Police funding cuts have seen sex crime investigation courses slashed and firearms training reduced.
The Police Association's annual conference was told yesterday not all officers are being trained to use firearms and Tasers.
This followed a report published by the Government's watchdog this week that lashed the force because a funding squeeze meant not enough police had taken part in sex crime training courses. The police budget has been frozen and the force must find an estimated $400 million over the next four years to compensate.
Police Association president Greg O'Connor said frontline officers working in incident cars were trained to use Glock pistols and Tasers. But those occasionally being asked to work in "response policing" were missing out. This was due to budgetary constraints, he said. "They are the ones we are most concerned about . . . that has got to be fixed."
He said police districts have had 4 and 5 per cent cuts over the last two years.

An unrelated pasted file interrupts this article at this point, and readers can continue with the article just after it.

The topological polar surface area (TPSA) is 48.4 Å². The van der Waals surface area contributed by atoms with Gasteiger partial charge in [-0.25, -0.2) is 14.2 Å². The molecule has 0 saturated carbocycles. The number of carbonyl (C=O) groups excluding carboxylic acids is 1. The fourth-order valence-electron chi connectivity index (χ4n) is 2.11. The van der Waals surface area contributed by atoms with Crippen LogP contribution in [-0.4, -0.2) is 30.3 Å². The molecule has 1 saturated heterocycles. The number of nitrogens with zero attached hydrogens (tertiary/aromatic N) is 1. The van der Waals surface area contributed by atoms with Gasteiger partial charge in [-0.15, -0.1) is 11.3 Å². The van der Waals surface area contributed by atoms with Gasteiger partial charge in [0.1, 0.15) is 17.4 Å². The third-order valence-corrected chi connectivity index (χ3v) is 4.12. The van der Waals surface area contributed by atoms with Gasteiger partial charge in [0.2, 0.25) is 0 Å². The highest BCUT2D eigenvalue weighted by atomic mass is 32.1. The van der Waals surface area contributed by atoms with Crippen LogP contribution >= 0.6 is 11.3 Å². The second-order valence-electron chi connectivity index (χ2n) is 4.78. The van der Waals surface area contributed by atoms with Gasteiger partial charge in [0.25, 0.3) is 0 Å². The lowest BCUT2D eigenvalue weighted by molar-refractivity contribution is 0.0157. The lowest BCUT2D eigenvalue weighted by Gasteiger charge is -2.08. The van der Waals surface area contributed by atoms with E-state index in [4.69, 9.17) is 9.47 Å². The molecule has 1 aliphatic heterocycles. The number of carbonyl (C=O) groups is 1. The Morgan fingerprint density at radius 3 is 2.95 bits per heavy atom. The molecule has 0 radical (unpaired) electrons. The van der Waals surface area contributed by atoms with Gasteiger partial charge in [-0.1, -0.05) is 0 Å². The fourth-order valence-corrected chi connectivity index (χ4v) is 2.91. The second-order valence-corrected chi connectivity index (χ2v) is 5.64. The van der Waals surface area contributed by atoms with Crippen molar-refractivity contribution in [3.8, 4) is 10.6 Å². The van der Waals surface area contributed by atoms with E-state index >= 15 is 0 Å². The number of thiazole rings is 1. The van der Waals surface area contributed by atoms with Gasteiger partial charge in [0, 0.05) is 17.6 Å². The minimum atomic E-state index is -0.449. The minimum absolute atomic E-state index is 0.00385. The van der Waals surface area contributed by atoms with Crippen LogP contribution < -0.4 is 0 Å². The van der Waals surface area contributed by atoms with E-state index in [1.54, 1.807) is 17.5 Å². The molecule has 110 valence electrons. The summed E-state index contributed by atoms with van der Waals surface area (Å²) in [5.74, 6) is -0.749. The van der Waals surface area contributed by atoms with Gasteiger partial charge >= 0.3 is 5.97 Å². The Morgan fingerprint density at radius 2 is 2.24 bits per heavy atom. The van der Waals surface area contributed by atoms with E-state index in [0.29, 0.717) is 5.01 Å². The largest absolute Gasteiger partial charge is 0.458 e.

A 2007 Commission of Inquiry slammed police after a series of allegations about misconduct were revealed in the Dominion Post. The Office of the Auditor General's report into how well police have responded to the inquiry's recommendations noted that 142 police staff who could be investigating sex crimes had not yet received specialist training.
"This includes 57 staff who might have responsibilities for supervising investigations."
Training for the new Search and Surveillance Act was given priority over training for sexual assault investigations.
Acting Commissioner Viv Rickard said 410 staff had been trained in sexual assault investigation since 2010 and police planned to have all relevant staff through the courses by the end of the year.
Labour's police spokesman Kris Faafoi pointed to an increase in sex crimes since 2009 - up from 2961 to 3448 this year. The resolution rate has dropped from 60.9 per cent to 57.5 per cent. He also noted the resolution rate was trending down.
Police Minister Anne Tolley lashed back at Labour saying funding levels were maintained in the police budget this year. Labour was "scaremongering and making up figures", she said.
"The truth is that police, like everyone else, are having to live within their means and are working smarter and better."
But Mr Faafoi said: "If it looks like a cut, feels like a cut and hurts like a cut, chances are it is a cut - and Tolley's wielding the axe." Fairfax NZ
- © Fairfax NZ News
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